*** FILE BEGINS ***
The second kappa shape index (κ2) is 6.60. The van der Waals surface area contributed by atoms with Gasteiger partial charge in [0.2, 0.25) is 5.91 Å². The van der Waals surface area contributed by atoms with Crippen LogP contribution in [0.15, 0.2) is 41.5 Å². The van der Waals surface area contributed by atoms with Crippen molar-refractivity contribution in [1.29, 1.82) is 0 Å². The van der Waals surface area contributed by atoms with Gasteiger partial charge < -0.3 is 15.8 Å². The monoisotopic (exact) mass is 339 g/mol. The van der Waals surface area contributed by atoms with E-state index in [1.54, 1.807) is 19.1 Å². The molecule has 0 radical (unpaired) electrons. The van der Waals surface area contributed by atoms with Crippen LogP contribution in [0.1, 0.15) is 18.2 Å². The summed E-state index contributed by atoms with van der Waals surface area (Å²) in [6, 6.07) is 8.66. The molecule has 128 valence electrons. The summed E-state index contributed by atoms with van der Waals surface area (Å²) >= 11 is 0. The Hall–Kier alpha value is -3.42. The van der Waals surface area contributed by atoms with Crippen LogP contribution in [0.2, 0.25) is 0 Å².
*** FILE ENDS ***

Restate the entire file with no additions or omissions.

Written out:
The second kappa shape index (κ2) is 6.60. The van der Waals surface area contributed by atoms with Gasteiger partial charge in [0.2, 0.25) is 5.91 Å². The van der Waals surface area contributed by atoms with Crippen LogP contribution in [0.15, 0.2) is 41.5 Å². The van der Waals surface area contributed by atoms with Crippen molar-refractivity contribution in [1.29, 1.82) is 0 Å². The van der Waals surface area contributed by atoms with Gasteiger partial charge < -0.3 is 15.8 Å². The monoisotopic (exact) mass is 339 g/mol. The van der Waals surface area contributed by atoms with E-state index in [1.54, 1.807) is 19.1 Å². The molecule has 0 radical (unpaired) electrons. The van der Waals surface area contributed by atoms with Crippen LogP contribution in [0.1, 0.15) is 18.2 Å². The summed E-state index contributed by atoms with van der Waals surface area (Å²) in [6, 6.07) is 8.66. The molecule has 128 valence electrons. The summed E-state index contributed by atoms with van der Waals surface area (Å²) >= 11 is 0. The Hall–Kier alpha value is -3.42. The van der Waals surface area contributed by atoms with Crippen LogP contribution in [0.2, 0.25) is 0 Å².